New research highlights the benefits of aged cheeses – such as cheddar, brie, and parmesan – in helping boost life expectancy and preventing conditions such as liver cancer. A Texas A&M University study, for instance, found that these cheeses contain a compound called spermidine, which stops damaged liver cells from replicating.
But how should one go about shopping for aged cheese? According to the Weston A. Price Foundation, it is best to opt for whole raw cheese made with milk from grass-fed animals, using animal rennet or non-GMO vegetable rennet. If the cheese is smoked, it should be done naturally – many important and artisan cheeses are of this kind.
As other good options, there’s whole raw cheese made with milk from animals not grass-fed, as well as whole milk cheese made from heated or pasteurized milk (preferably from grass-fed animals). Note, however, that some cheeses labeled “raw” are made from milk that has undergone heating. Some are heated to just below the pasteurizing point, which prompts the foundation to list them under “Good” instead of the “Best” category.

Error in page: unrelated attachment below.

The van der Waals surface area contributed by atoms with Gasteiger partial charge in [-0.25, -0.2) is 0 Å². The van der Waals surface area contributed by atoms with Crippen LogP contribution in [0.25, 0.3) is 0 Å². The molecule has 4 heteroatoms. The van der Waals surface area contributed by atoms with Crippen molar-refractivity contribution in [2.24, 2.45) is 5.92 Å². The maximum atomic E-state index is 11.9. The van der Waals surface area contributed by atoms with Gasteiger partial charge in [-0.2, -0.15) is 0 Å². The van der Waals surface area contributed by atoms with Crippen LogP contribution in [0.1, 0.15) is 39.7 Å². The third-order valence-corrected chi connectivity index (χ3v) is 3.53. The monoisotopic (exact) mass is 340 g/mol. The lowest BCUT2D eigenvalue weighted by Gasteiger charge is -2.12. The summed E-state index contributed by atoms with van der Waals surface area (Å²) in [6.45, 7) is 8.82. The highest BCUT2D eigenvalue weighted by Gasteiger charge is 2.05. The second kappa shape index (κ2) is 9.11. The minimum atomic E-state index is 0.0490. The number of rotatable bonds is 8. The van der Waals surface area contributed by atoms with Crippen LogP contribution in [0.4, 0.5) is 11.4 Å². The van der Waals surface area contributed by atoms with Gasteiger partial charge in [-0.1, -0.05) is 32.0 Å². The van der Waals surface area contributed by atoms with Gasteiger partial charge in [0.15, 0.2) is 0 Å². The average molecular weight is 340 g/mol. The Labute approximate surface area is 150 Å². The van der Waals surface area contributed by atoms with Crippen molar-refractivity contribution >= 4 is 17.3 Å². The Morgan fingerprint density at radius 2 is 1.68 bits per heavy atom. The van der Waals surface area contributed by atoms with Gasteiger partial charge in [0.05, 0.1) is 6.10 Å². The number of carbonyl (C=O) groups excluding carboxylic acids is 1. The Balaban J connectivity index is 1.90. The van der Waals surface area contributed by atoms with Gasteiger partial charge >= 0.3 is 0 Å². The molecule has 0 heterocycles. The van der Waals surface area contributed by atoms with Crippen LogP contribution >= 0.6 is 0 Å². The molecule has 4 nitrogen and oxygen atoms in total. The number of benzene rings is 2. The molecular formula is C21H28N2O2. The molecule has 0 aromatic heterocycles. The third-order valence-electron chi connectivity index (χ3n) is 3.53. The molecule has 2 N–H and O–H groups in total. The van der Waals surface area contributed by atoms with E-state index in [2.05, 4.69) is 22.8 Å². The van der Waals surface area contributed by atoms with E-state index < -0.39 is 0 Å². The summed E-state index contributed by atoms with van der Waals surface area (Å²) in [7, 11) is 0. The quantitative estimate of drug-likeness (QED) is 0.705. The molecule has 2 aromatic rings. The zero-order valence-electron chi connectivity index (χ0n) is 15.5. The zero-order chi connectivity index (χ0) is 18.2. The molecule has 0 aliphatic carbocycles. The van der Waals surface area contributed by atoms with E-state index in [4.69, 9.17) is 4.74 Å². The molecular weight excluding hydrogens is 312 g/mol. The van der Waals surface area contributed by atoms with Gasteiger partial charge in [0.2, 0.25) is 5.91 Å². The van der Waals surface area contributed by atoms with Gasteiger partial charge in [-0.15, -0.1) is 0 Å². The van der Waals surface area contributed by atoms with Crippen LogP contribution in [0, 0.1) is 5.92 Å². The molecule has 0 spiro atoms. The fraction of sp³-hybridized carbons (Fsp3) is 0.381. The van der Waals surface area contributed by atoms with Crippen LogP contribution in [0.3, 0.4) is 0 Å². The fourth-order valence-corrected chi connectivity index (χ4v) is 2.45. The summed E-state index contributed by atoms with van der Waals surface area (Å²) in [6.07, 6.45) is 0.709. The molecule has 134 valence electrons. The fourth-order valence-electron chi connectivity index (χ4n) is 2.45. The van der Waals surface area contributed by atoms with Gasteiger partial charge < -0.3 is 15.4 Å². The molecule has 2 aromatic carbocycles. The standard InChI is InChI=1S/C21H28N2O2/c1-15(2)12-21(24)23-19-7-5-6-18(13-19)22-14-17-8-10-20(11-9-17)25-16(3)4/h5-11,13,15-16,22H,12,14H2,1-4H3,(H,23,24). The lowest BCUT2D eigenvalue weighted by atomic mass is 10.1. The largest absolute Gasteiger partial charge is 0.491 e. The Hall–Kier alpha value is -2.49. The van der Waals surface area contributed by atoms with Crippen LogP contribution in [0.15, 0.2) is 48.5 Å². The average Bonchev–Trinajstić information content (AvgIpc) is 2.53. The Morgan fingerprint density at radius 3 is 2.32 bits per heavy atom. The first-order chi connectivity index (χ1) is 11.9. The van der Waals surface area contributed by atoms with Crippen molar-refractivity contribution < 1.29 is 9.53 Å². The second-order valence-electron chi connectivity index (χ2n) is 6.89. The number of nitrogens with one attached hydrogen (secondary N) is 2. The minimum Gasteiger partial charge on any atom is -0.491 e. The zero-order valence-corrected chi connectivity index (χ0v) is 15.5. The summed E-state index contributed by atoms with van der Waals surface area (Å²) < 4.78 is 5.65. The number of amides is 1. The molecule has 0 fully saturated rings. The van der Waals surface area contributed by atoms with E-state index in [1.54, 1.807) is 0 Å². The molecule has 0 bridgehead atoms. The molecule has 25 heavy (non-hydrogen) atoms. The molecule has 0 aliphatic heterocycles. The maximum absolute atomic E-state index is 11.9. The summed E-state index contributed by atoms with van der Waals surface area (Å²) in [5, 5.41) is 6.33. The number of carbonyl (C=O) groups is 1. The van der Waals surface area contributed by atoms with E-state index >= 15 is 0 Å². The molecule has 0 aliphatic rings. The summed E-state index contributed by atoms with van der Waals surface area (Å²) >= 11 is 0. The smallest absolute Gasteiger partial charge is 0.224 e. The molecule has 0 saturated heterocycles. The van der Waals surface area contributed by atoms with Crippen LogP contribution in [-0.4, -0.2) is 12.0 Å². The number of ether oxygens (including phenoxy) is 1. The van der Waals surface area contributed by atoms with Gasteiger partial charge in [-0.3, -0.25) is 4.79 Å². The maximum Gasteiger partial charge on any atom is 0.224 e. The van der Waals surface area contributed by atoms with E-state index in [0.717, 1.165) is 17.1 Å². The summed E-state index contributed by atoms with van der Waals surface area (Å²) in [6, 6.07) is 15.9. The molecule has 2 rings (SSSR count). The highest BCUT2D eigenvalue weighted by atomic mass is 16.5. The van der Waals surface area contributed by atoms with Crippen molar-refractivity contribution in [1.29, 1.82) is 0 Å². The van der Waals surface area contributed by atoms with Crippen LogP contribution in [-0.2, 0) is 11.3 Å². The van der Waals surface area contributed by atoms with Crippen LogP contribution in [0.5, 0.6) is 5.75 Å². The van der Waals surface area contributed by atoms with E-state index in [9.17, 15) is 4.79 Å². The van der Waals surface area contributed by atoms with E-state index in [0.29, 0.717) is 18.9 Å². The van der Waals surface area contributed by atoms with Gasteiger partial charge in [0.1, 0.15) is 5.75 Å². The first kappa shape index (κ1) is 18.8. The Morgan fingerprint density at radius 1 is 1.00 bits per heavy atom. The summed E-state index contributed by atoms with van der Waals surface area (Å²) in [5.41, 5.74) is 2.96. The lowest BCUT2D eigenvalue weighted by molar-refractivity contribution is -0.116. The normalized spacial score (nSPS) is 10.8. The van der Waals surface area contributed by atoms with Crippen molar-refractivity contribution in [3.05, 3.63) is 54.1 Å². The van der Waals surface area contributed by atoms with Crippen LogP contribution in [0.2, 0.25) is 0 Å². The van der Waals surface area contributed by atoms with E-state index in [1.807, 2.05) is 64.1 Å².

Now, what should be avoided? Steer clear of low-fat and processed cheese, cheese slices, cheese spreads and other cheese-like substances, imitation cheese coming from stuff such as soy and almonds, cheese made from homogenized milk, and smoked cheese made with smoke flavoring or liquid smoke.
Keep these tips in mind when buying the next batch of gouda, gruyere, swiss, and some mozzarella.
Geoffrey Morell co-founded the Weston A. Price Foundation, a nonprofit organization that specializes in researches for better meat and dairy products. Today, he is part owner of the P.A. Bowen Farmstead, a company specializing in the provision of high-quality meat and dairy products. For similar reads, click here.